13 girls from the same high school in New York suddenly developed an unusual muscle disorder which mimicked the symptoms of Tourette syndrome.
Tourette syndrome is a medical term for a muscle disorder which usually afflicts children between the ages of 7 and 10. Symptoms include uncontrolled movements, yelling or clearing the throat. Tics, head-jerking, eye-darting, and eye-blinking, all of which are involuntary, are portrayed by the victims of Tourette syndrome.
School officials and parents are perplexed about the manner in which the symptoms have gripped many students at the same time.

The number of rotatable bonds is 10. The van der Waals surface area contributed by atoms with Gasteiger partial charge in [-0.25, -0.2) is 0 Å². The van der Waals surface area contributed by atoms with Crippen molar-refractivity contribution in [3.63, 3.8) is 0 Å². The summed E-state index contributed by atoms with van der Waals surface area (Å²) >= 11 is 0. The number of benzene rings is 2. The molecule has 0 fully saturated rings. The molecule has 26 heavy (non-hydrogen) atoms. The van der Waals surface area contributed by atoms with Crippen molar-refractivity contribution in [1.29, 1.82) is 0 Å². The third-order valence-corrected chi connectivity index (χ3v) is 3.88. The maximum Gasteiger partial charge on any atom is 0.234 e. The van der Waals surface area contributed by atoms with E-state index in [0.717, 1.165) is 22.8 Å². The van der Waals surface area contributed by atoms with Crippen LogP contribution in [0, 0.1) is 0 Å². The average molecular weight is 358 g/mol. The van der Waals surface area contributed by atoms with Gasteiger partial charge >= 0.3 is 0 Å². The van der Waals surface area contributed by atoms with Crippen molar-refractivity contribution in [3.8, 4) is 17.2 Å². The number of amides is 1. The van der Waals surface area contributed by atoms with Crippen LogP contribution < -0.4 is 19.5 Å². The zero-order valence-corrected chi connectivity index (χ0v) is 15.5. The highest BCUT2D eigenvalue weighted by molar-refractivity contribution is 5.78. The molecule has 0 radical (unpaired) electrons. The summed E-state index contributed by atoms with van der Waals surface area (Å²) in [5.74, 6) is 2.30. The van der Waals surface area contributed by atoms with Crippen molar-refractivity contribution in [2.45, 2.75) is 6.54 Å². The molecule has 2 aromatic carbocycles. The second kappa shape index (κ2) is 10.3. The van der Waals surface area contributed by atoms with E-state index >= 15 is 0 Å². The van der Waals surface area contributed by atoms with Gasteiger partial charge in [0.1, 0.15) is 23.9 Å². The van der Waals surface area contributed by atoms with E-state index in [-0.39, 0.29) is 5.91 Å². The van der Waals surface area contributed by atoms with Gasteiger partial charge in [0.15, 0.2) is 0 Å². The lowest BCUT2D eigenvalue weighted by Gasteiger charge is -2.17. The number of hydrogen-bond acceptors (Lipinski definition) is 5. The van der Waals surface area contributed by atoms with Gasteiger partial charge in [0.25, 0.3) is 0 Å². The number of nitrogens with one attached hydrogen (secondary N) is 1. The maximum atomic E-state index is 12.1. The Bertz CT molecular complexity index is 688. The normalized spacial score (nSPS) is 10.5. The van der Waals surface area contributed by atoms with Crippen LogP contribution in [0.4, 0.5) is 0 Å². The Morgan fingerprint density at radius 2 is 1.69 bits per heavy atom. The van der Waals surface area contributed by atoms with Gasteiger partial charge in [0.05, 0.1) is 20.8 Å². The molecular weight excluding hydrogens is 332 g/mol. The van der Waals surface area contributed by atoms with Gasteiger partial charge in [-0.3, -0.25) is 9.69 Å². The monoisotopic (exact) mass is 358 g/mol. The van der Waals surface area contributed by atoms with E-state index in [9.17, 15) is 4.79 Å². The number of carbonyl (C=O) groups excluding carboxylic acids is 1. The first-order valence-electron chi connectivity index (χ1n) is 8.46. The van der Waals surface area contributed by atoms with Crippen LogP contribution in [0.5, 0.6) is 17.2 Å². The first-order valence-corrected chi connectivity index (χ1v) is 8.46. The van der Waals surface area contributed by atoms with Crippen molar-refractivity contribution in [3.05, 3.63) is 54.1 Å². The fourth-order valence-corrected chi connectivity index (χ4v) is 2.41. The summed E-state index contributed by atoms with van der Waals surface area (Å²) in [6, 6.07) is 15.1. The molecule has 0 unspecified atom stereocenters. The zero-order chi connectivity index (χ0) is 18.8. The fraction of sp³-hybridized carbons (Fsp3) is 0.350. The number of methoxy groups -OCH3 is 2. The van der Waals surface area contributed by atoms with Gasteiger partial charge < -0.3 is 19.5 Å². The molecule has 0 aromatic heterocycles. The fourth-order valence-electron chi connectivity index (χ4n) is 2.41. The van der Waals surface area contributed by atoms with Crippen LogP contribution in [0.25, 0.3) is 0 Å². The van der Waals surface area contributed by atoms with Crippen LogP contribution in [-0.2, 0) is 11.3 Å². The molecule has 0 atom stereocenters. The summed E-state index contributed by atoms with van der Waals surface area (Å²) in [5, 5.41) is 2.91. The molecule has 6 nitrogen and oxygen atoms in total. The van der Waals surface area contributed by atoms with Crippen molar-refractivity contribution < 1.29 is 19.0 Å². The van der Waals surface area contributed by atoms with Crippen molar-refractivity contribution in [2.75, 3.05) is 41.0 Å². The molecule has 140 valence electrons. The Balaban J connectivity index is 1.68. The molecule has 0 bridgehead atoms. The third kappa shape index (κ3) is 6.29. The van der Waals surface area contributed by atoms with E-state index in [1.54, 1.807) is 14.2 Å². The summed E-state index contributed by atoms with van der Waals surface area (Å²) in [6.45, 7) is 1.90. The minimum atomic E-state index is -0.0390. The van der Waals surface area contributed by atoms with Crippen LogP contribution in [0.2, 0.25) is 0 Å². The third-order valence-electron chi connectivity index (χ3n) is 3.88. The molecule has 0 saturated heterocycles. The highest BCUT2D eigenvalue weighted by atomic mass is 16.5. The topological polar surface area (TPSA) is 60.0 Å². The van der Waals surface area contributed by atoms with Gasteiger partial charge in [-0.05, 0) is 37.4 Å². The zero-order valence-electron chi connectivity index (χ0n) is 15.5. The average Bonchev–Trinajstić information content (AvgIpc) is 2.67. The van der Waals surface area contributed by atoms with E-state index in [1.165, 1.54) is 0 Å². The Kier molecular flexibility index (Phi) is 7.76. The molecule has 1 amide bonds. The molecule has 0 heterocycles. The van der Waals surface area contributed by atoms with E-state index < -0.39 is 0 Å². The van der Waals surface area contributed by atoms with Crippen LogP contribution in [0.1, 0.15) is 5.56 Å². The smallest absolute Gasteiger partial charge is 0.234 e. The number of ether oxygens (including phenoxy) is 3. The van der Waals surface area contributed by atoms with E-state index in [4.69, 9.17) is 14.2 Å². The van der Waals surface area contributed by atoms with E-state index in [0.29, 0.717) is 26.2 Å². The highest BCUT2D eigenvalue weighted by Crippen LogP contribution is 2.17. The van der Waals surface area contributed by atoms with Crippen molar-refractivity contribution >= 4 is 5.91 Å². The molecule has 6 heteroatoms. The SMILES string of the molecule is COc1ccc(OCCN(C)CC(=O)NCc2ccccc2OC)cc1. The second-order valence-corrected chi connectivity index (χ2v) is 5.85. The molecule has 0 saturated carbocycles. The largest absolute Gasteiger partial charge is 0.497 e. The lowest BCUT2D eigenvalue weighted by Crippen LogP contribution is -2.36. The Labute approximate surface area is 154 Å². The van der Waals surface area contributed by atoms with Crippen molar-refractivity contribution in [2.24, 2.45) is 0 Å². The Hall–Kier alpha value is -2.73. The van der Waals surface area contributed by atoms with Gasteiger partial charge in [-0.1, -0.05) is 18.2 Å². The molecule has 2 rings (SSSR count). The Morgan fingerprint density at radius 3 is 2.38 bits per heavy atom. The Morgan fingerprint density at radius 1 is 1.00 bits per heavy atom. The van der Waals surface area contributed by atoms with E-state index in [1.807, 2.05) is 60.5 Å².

Neurologist Dr. Laszlo Mechtler, administering treatment to the girls is of the opinion that it could be a case of "conversion disorder," more easily understandable as mass hysteria.
"It's happened before, all around the world. It's a rare phenomenon. Physicians are intrigued by it. It occurs when patients appear to suffer from a common disease or ailment, typically after a stress event. Conversion disorder is psychologically rooted, but the symptoms are real. The bottom line is these teenagers will get better." says Mechtler.